Author: Alistair Painter

Company Vehicles and Nominated Additional Drivers.

It is common practice to check the driving licences for vocational and company car drivers in order to ensure compliance with duty of care requirements. Grey Fleet drivers are also beginning to be assessed in the same way. But there is another category of driver that sometimes gets overlooked. This means that for some businesses and organisations there is a hidden risk that is not being addressed.

Many company vehicles are provided to employees where personal use is permitted. For 2016/17 there were 940,000 drivers paying BIK tax. If taking a nominal 12% of that figure it means that there are close to 113,000 drivers that should be validated for an entitlement to drive. This implies that all of the licence, age and driving experience requirements considered for an employee should also be applied to a nominated non-employee before approval to drive is given. But does this happen?

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Diabetes, Cataracts, Obstructed Sleep Apnoea and Fatigue.

Medical conditions have been reviewed in the last year in the light of an entitlement to drive privately and vocationally. Each condition brings with it the necessity to understand how each one impacts upon the reactiveness of a driver.

Diabetes UK (via the DVLA), have for some time (since 2011) been trying to change a European Union directive that when introduced, caused many drivers to lose their driving licence. The Association of Optometrists (AOP) have been advising the DVLA in consideration for new guidelines concerning drivers with only mild bilateral cataracts. The OSA (Obstructed Sleep Apnoea) Partnership Group, working with healthcare professionals and with the DVLA, have been instrumental in the introduction of new guidelines for drivers suffering from OSA. Regarding self-inflicted fatigue, the Freight Transport Association, have welcomed new DVSA powers that now enable the enforcement authorities to take serious action upon vocational drivers that repeatedly ignore the drivers’ hours rules within the Working Time Directive.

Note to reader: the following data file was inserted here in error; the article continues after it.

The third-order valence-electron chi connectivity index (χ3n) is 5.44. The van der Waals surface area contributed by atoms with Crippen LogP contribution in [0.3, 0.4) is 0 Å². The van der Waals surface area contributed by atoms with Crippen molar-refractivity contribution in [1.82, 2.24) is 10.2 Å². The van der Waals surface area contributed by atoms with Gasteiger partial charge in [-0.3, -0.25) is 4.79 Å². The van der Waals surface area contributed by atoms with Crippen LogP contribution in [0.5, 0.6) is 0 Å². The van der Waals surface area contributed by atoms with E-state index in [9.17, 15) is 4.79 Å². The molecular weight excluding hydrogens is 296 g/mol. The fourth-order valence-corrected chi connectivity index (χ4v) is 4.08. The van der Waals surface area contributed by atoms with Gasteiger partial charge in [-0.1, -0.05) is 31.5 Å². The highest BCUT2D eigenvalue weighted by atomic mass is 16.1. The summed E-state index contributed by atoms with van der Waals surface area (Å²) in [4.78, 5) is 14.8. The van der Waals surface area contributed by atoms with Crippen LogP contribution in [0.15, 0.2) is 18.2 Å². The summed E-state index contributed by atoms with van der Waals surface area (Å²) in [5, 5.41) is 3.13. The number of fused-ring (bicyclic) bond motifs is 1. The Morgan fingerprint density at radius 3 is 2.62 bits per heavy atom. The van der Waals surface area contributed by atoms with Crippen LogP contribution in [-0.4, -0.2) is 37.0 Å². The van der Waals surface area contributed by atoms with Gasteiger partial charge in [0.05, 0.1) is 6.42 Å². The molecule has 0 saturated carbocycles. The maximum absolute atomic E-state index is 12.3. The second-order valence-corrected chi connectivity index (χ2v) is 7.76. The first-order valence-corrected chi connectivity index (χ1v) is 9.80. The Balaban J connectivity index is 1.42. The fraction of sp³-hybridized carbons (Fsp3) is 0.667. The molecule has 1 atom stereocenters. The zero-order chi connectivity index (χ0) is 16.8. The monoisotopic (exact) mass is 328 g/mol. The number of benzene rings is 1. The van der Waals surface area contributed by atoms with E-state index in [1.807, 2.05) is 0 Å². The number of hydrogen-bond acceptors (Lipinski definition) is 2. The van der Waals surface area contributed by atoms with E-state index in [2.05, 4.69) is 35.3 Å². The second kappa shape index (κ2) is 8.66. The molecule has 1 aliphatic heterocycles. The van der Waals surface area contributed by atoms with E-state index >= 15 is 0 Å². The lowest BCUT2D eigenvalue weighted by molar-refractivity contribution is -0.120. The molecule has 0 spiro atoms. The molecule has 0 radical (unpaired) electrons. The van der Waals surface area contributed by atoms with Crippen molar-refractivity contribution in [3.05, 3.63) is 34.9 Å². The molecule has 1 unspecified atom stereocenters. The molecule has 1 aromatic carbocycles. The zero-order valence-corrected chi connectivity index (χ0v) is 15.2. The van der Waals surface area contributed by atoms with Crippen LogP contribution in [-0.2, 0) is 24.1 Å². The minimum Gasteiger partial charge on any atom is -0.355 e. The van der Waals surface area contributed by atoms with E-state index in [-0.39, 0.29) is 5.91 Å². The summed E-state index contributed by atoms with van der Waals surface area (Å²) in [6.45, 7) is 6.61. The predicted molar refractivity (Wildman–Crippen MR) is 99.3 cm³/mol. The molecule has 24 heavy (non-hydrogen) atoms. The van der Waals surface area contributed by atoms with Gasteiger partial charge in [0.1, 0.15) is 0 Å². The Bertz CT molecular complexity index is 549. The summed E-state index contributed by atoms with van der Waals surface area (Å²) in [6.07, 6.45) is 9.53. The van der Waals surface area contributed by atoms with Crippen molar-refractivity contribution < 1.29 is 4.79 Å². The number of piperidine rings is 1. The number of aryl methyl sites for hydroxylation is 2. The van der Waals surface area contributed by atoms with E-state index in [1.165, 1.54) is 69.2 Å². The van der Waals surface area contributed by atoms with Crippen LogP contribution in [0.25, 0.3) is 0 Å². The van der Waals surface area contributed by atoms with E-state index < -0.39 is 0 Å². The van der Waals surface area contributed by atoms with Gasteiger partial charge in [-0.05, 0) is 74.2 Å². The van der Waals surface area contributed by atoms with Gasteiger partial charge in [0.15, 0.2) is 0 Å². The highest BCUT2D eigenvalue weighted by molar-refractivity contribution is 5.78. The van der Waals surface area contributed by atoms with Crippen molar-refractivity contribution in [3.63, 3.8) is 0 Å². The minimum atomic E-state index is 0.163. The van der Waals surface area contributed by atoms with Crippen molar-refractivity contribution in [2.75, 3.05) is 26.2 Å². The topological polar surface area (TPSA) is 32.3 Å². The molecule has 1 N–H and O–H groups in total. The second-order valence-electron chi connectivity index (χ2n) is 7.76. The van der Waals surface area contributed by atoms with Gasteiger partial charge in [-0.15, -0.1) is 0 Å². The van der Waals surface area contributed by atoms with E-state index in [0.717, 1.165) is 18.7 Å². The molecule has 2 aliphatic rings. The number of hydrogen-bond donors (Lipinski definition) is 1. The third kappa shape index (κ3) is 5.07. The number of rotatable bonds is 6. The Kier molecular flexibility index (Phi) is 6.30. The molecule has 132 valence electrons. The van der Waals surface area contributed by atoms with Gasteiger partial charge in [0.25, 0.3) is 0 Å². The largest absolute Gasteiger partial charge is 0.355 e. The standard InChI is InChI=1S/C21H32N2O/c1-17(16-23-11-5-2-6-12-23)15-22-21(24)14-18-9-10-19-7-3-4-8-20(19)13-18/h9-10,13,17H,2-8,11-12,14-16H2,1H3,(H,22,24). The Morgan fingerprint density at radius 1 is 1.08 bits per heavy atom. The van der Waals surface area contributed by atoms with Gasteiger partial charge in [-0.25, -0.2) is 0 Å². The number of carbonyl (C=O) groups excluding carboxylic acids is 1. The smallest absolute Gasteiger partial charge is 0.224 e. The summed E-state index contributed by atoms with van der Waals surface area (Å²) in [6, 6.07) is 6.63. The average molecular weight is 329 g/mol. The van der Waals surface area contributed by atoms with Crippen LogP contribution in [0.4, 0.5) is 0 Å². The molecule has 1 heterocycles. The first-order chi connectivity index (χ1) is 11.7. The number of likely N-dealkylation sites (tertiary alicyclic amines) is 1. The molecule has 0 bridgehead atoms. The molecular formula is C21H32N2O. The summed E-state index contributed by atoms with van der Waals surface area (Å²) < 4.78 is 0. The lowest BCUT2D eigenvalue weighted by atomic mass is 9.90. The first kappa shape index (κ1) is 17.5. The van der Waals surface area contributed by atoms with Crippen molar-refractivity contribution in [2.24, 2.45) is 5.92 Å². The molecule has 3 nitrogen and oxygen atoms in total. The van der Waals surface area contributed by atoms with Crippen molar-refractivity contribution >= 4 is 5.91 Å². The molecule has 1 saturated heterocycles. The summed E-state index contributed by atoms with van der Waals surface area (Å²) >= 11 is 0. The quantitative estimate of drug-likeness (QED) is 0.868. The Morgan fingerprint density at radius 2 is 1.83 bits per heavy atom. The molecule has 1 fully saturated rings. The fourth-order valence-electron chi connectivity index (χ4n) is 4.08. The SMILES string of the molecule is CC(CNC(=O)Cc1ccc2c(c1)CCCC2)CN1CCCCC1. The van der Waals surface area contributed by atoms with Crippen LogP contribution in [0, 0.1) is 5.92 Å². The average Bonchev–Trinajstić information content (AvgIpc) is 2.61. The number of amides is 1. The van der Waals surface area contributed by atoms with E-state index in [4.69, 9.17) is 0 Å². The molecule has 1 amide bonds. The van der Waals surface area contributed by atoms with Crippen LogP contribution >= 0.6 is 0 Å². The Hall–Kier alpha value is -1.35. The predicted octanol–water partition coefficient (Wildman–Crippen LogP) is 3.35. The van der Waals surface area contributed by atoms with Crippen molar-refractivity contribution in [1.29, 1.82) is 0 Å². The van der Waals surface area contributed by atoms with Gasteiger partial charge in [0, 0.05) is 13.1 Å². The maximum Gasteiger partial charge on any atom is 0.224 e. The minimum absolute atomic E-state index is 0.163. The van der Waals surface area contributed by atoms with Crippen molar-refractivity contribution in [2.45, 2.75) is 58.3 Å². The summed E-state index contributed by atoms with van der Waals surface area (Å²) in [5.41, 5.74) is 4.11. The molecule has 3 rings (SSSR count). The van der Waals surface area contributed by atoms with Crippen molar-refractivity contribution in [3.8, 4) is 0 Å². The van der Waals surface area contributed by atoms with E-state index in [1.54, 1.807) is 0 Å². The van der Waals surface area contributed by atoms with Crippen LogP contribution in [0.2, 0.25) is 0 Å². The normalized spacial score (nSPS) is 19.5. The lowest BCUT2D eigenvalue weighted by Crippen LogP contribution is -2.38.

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The Importance of Renewing Expired Mandates.

Drivers that previously gave consent for driving licence checking prior to the 25th of August 2018, are now required to renew their approval under the DVLA’s new GDPR regulations. Failure to do so prevents their employers from doing ongoing driving licence, CPC and Tacho Card checks.

Previously drivers gave consent for licence checking by filling in, signing and dating the D796 mandate form. This was required under the Data Protection Act of 1998. The mandate was valid for three years from the signature date. However, due to the introduction of the General Data Protection Regulation on the 25th of May 2018 all such mandates expired on the 25th of August 2018 under the three month grace period set by the DVLA. So why is it of such importance to renew expired mandates?

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Twelve Months – Three Notable Changes.

Within the last twelve months, there have been three notable changes for learner drivers and motorway users. The driving test has been updated to include additional practical requirements. Motorways can now be accessed by learner drivers and additional motorway misuse penalties have been introduced.